Egrets are beautiful, especially in their breeding plumage, when they sport long curved plumes and dramatically colored faces.
Great Egret displaying breeding plumes and a green face.
Snowy Egret with similar plumes and a red face.
Those breeding plumes are so beautiful that demand for them—for decorating women’s hats—almost drove egrets to extinction, and concern for the heavily persecuted egrets is what gave rise to the bird conservation movement in the early 20th century.
Egrets earn those luscious plumes. Before they get to be adults in breeding plumage, egrets must survive a cutthroat childhood in considerably less impressive dress.
Yikes, THAT’S what our chicks look like??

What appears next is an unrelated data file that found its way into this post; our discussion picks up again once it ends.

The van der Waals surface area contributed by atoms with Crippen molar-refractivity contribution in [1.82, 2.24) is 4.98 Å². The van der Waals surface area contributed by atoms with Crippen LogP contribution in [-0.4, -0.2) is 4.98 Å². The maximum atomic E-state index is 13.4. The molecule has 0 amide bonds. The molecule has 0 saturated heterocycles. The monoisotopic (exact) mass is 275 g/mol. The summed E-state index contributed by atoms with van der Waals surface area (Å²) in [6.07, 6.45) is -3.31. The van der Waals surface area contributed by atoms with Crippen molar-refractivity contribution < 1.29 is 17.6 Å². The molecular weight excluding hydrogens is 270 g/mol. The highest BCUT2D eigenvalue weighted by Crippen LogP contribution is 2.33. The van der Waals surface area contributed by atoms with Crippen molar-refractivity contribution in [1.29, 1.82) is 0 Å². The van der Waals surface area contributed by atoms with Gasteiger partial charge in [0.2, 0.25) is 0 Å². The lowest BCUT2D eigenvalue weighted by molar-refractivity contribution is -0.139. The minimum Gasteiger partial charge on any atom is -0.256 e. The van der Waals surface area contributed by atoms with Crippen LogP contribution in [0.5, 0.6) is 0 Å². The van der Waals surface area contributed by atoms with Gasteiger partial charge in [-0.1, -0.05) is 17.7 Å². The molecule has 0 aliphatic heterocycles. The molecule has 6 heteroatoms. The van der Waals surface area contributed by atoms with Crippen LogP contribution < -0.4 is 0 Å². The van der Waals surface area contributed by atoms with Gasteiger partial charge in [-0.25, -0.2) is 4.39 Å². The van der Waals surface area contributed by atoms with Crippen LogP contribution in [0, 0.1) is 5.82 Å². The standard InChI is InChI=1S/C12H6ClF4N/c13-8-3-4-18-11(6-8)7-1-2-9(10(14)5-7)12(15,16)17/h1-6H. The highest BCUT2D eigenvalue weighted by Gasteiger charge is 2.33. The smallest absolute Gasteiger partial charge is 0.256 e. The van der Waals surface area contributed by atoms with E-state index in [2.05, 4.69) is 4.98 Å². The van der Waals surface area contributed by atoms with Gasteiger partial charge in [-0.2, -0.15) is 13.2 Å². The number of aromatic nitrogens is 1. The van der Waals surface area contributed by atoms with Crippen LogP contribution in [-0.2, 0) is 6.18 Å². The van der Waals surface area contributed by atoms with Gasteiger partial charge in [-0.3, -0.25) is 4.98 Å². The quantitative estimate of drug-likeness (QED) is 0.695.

In honor of Halloween: some birds you would not want to meet in a dark alley at night. (Warning: first two sections contain photos of predation.)
Loggerhead Shrike. Photo by Jeff Jones.
Shrikes are medium-sized birds—the Northern Shrike is slightly smaller than an American Robin—and, upon first glance, fairly unassuming. Perhaps you notice the somewhat raptor-like bill; perhaps the extra notch on that bill, the tomial tooth; perhaps not. But it is only because you are much, much bigger than a shrike that you can afford to be so careless of this fearsome predator.